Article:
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Excerpt provided by Syndetics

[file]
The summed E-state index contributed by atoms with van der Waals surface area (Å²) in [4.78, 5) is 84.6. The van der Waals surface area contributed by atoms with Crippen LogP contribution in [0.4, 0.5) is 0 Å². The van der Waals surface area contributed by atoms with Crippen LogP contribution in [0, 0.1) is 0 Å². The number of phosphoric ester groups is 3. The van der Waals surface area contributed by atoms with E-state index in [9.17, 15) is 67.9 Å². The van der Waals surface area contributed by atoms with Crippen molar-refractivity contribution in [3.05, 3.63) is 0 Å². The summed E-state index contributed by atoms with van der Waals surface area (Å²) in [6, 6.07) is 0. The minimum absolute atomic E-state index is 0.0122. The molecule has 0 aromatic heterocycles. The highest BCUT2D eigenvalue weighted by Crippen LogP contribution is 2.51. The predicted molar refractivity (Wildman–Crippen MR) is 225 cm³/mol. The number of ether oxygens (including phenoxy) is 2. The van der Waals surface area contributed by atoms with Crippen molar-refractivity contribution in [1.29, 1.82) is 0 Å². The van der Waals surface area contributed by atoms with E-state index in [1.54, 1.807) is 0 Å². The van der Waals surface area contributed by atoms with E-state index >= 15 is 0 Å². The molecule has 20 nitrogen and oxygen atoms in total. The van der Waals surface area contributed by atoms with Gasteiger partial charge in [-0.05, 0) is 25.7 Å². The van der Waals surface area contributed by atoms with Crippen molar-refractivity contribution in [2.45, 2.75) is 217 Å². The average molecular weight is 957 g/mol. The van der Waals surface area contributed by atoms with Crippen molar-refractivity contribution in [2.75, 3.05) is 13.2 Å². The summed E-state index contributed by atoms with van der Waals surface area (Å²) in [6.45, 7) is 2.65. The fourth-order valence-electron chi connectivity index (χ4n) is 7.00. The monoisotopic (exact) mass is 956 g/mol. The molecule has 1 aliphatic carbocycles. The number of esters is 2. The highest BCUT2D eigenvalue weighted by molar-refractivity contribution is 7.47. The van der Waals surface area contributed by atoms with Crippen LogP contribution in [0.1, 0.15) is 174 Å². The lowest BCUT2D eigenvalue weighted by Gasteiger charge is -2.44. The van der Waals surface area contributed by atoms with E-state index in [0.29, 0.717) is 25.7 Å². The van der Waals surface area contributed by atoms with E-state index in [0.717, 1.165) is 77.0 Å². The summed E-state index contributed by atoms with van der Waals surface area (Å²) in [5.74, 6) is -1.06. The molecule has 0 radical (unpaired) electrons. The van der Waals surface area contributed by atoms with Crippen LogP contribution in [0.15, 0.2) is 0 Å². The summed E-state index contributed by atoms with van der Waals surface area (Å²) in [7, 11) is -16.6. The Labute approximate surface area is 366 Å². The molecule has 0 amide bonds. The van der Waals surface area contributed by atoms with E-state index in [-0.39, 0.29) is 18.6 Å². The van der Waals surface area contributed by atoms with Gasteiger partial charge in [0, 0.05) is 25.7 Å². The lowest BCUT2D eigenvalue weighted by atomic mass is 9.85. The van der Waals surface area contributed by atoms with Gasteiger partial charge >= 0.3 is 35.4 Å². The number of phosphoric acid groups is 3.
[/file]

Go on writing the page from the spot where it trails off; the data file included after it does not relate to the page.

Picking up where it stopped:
I begin by weaving a net. It must be light yet strong, and the tension exactly judged: too tight is as dangerous as too loose. This is a trick which takes many years to master -- it consumed my childhood, as well as those years when a man should be selecting a bride -- but once it is learned, all society is at one's command, and any price may be asked. My tiny nets, my little foundations of holes, are as fine as gossamer; neither pins nor messy adhesives are required to keep them in place. A simple adjustment of springs is all that is necessary to maintain the tension, but this is a painless procedure, and the devices are quite invisible. In my trade, the net is known as a caul. Perhaps you associate this word with the piece of skin which is sometimes found clinging to the skulls of newborn children, and which is kept as a charm against drowning? I like to think my hand-woven cauls similarly lucky; I like to consider myself a maker of charms. You will see no sign above my door save my name, for many of my customers value their privacy, but my trade card is more illuminating: Monsieur Lucien Goulet III Manufacturer of Ladies' Imperceptible Hair-Pieces & Gentlemen's Invisible Coverings Some in my profession sneer at these terms, dismissing them as old-fashioned. People need to know what one is selling, they say. Call the thing by its true name. Wig. Toupee. It's a matter of honesty. I, however, am an old-fashioned man, and prefer to maintain a certain mystique. Besides, my customers are more comfortable in my coy hands than in those of a common tradesman. Imperceptibility, invisibility: these are my areas of expertise. If you can afford the price, I can work miracles. I can take years off your life. Part I This Side of Heaven February 1898 With its tangle of Moorish minarets, cupolas, and arches, its Byzantine domes and its thirteen crescent moons, the Tampa Bay Hotel was a fairy-tale castle anchored at the water's edge. It was open only a few months a year, and during the immense summers it stood empty, its glittering roofs blinding even the crows. From December through April, however, it was full of the best sorts of people: bankers and industrialists, stockbrokers and shipping merchants, attorneys and architects, and a number of celebrities. They came from the big northern cities and from Europe, these guests, each man accompanied by a sleek wife. Any children they brought with them were, like the Hotel maids, silent until asked to speak. Wealthy invalids came, too: women of delicate constitution and sensitive nerves, feeble second sons, consumptives, rheumatics, all ordered south by physicians weary of the illnesses of the rich, whether phantom or genuine. Florida was a place where wonders could happen, where there was no winter worth mentioning, and where the soil was so fertile that dry sticks took root and flowered like Aaron's staff. Heart cases did well there. Once inside the gates of the Tampa Bay Hotel there was no need to leave, no reason to venture into the dirty, dangerous parts of town, where the Negroes and Latins lived. It was a city unto itself, with a drugstore, a schoolhouse, a barbershop, a newsstand, a beauty salon, and a telegraph office. There were spa facilities, an exposition hall, a casino, a bowling alley, tennis and croquet courts, kennels and stables. Every room had a telephone, hot and cold running water, and electric lighting designed by Edison himself. The grounds contained one hundred and fifty varieties of tropical plants and were so vast that porters were available to squeeze the lazier guests into rickshaws, transporting them like luggage along the ornamental walkways so that they could admire the peacocks and the mirror pool. To the north and the west lay the wilderness, which an army of gardeners kept at bay, and which shook with easy quarry: trout, alligators, tarpon, egrets, plover, deer, and snakes. Upon one's return to the Hotel these could be cooked by the chef, fashioned into a handbag, secured to a hat, or stuffed by the resident taxidermist. Marion Unger stood at her window on Fortune Street brushing her hair. Across the river she could see the Tampa Bay Hotel gleaming like quicksilver under the February sun, and if she lowered her gaze to the water's surface she could watch the entire structure rippling and dissolving, then reassembling itself. She had come to Tampa because of the Hotel, not as a guest but as a bricklayer's bride, and she had watched the resort grow to one-quarter of a mile from its foundation stone. She had married Jack at the age of nineteen, almost ten years before, and at their wedding in Detroit she had worn a crown of orange blossoms, as if Florida had claimed her already. She had wanted to put the flowers in water before she went to bed, but she could not untangle them from her hair without tearing the petals, catching them in the white-blond strands. "Don't worry," said Jack. "You can have as many orange blossoms as you like once we're in Tampa. Come here." And he opened the starchy sheets to her, and she climbed into the cool, high bed. The next weeks were spent preparing for their departure. As Marion filled her trunk with her new clothes, the clothes of a wife, she tried to imagine what her life would be like so far south, on the edge of that low-lying peninsula. At breakfast each morning, she thought, when she would wear her new silk kimono, she and Jack would drink juice the color of the sun, and she would make him orange marmalade and her mother's orange cake -- the secret was the zest, rubbed as fine as sand -- and if it were ever cold enough to light a fire she would sprinkle the kindling with curls of peel and their house would be warm and spicy. She folded the burial robe she had sewn as part of her trousseau, admiring the tiny tucks in the bodice, the hand-made lace at the wrists and throat. It seemed a shame she could not wear it as a nightgown; the satin felt so luxurious to the touch. On top of the neat pile of clothes she placed the woollen stockings her mother had knitted, although Jack said she would never need them, and that she was foolish to take such things along. They arrived in the summer of 1888, when there was no grand resort and no bridge, just acres of swamp and underbrush to be cleared, and alligators prowling the sandy streets, and serpents stirring in the palmetto scrub. Marion had never known such heat. The wild orange trees were bright with ripening fruit, and the air clung to her skin. "We'll get used to it -- everyone does," said Jack, his brow glossy, his cheeks too flushed. "And come hurricane season, you'll long for this calm." He meant it as a joke, but Marion was too hot to laugh. As he led her into their house she thought of her hometown, where the hottest weather was smoothed by its passage across the Great Lakes. From the Hardcover edition. Excerpted from The Transformation by Catherine Chidgey All rights reserved by the original copyright owners. Excerpts are provided for display purposes only and may not be reproduced, reprinted or distributed without the written permission of the publisher.